When Ableton published the Link source code, I started experimenting with it and decided to explore the feasibility of a hardware Link-to-clock converter.
I made the first attempt with a Teensy 3.2 board and a a WIZ820io ethernet module, but due to some of the dependencies of Ableton Link, this approach proved too complex, as it would have required a complete rewrite of the low-level networking functionality.
Having abandoned the "bare metal" approach, the next natural candidate became a Raspberry Pi board: I had a Zero lying around and decided to use it to build the first prototype, mainly because of the power requirements and the form factor.
A couple of weekends later I had a working prototype and decided to design and order a PCB, which I only received almost two months later (thanks, Custom Office...). When the PCB finally arrived, I put everything together and spent some more time fine-tuning and optimizing here and there.
The final result is a hardware shield for the Raspberry Pi Zero board and the necessary software and scripts running on the Zero itself and providing real-time conversion from Ableton Link to eurorack-friendly clock and reset signals.
When experimenting with the first breadboard based prototype, the hardware connected to the Zero board consisted of a simple RC filter, an NPN transistor and a couple of resistors for each of the two outputs (clock and reset), as shown in the block scheme above.
Even if the PCB was quite small, I still had some space left, and most of the Zero I/O pins where still unused, so I decided to add a small display, a switch, an encoder (with push button) and a bunch of LEDs.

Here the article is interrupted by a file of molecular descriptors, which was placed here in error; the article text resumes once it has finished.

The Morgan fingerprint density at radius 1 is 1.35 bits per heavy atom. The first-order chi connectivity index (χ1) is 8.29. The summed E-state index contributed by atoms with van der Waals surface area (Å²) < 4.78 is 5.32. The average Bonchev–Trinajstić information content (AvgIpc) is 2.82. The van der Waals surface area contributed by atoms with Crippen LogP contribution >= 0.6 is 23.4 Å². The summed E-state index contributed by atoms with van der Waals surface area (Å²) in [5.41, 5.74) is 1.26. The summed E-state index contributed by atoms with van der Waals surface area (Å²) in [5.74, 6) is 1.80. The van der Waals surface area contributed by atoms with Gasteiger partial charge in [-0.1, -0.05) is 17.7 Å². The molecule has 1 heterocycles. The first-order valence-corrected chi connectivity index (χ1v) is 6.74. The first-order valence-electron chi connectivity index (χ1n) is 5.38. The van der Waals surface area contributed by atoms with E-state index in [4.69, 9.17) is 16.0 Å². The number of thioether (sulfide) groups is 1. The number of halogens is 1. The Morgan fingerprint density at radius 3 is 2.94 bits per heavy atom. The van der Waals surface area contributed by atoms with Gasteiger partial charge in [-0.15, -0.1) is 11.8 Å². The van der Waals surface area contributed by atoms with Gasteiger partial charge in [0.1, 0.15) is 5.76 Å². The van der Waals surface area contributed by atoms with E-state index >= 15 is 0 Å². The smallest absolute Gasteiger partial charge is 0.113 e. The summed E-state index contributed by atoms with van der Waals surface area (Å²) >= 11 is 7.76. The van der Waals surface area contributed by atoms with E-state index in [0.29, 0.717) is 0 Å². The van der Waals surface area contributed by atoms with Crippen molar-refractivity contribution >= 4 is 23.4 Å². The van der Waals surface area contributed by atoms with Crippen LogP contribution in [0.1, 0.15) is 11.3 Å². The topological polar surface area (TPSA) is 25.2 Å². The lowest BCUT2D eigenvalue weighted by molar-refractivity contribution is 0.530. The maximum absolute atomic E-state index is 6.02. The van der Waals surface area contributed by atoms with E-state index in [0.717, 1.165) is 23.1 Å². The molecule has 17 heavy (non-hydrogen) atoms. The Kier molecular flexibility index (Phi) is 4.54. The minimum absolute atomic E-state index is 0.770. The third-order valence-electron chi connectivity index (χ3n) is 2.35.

The basic idea is to enable the audio output on the Zero, as explained in this nice article, and then to use Ableton Link for what it's best at: synchronizing an audio buffer :)
The clock and reset signals are in fact rendered respectively as the left and right channel, therefore the RC filters are required to filter off the 50Mhz PWM component and "isolate" the audio signal.
The NPN transistors then provide level shifting to 0-5 volts and clean up the edges of the clock and reset pulses.
The software part mainly consists of a daemon, which uses portaudio and Ableton Link to generate the clock and reset signals. All the signals to/from the shield are handled using wiringPI.
In terms of connectivity, there are several options:
- If a WiFi network adapter is available upon startup, the device will act as an access point and will create a network named "pink-ap" (thanks, RaspAP!). Once you connect one or more devices running an Ableton Link enabled application to it, they'll immediately join the Link session. If you use a web browser, you can browse to the setup page and configure the device to act as a client and select any of the available WiFi network. The device then will always try to connect to the known WiFi networks upon startup and will eventually become an access point again only if none of the known WiFi networks is available.
- If an USB-to-ethernet adapter is available upon startup, the device will join an available Ableton Link session on the local network (if available) or create a new one.
- If no network adapters are available, the device can still be used as an independent and configurable clock/reset source for your eurorack modules ;)
The source code, scripts, schematics and documentation are available on GitHub.